Smith College installed solar panels on the roof of its College Campus Center building in late 2009.

Smith College installed solar panels on the roof of its College Campus Center building in late 2009.

SUBMITTED BY Linda Daily, a contributing editor for Business Officer

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Donations Decline for Colleges and Other Nonprofits

Two recent reports show that total donations (monetary and in-kind) to higher education and other nonprofit organizations in the United States fell sharply in 2009. Both reports reflect the impact of the Great Recession, which began in late 2007 and continued through 2008 and most of 2009. They also reflect changes in tax law that may have reduced incentives to provide support to nonprofits.

The annual Giving USA 2010 report, produced by Indiana University's Center on Philanthropy, reveals that from 2008 to 2009 total charitable donations fell 3.6 percent to $303.8 billion, the steepest one-year decline since 1956. Over the past two years, the total amount of charitable contributions has fallen 2.2 percent.

The second report, Target Analytics' 2009 Index of Higher Education Fundraising Performance, found that the portion of alumni who donated to their higher education institutions declined from 15.9 percent in 2008 to 12.4 percent in 2009. In addition, for the first time, the revenue institutions received from fundraising activities declined by a median of 13 percent over the one-year period.

Relative Reversals

Donations to educational institutions were particularly hard-hit during the past two years of economic contraction. From 2007 to 2009, financial support to education at all levels (kindergarten through higher education) fell 8.8 percent, according to Giving USA; only gifts to human services organizations suffered a greater loss (10.4 percent) in this time span.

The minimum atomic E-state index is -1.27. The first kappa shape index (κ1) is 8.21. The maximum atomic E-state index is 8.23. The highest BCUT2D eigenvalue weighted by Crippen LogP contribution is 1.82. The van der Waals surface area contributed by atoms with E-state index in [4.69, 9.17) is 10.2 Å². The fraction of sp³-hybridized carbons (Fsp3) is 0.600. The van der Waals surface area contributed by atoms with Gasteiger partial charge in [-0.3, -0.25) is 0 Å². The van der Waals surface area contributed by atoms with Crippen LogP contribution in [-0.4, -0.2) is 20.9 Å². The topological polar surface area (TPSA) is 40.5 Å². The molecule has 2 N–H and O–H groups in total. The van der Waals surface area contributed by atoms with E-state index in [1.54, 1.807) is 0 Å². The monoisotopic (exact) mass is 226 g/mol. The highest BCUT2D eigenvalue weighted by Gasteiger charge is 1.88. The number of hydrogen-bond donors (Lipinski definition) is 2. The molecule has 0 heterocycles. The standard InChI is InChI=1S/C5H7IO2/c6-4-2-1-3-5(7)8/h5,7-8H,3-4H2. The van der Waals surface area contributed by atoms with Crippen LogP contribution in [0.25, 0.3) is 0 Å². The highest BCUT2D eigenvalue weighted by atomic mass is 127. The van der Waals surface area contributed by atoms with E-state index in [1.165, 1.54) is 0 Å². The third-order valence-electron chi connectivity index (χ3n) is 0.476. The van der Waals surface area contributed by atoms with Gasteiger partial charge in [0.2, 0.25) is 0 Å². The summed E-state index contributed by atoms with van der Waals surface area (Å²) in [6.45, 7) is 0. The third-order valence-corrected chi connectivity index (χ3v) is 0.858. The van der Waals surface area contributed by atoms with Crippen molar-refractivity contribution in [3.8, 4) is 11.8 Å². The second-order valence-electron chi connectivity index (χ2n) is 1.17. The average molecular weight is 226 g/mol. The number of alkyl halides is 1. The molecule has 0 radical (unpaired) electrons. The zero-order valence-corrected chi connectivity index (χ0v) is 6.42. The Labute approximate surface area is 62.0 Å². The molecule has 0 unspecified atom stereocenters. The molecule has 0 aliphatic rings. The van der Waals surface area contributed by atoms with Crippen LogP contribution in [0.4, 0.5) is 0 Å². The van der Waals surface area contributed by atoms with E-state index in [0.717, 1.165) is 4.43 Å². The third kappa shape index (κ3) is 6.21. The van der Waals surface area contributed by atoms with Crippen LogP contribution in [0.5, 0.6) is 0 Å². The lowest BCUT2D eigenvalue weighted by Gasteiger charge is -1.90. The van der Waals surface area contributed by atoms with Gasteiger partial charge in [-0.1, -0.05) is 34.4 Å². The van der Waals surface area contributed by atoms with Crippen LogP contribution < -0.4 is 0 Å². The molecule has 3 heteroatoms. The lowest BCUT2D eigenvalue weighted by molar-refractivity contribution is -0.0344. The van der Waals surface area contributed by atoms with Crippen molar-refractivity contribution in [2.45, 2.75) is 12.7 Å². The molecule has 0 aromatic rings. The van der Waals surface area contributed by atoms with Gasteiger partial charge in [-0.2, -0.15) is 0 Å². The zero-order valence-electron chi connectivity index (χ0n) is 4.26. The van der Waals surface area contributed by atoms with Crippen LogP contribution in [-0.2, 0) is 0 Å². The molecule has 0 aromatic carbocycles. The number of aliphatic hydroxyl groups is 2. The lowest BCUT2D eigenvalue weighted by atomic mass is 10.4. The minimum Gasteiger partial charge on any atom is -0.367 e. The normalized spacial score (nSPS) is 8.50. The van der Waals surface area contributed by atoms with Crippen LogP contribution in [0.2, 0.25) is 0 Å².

Donations to international affairs organizations (which include relief activities), on the other hand, increased 7.2 percent over the two-year period, as more Americans donated to agencies providing relief to Haiti and other countries hit by natural disasters. Still, colleges, universities, and other education institutions received roughly $40 billion in charitable gifts in 2009, the second-largest amount among any of the groups included in the Giving USA report-trailing only religious organizations, which collectively received $101 billion.

The Index of Higher Education Fundraising Performance, which is based on fundraising activities at 61 public and private nonprofit colleges and universities, reports that both the number of donors and the median amount received from each donor declined sharply, particularly at public colleges and universities. The number of new donors fell 13.2 percent at public institutions, compared with a 6.6 percent drop at independent colleges and universities (see figure). The median amount received from all contributors to public universities decreased 9.2 percent, versus 5.5 percent at private nonprofit institutions. Overall, the median gift amount received by all colleges and universities fell from $500 in 2008 to $477 in 2009.

Backing Off Bequests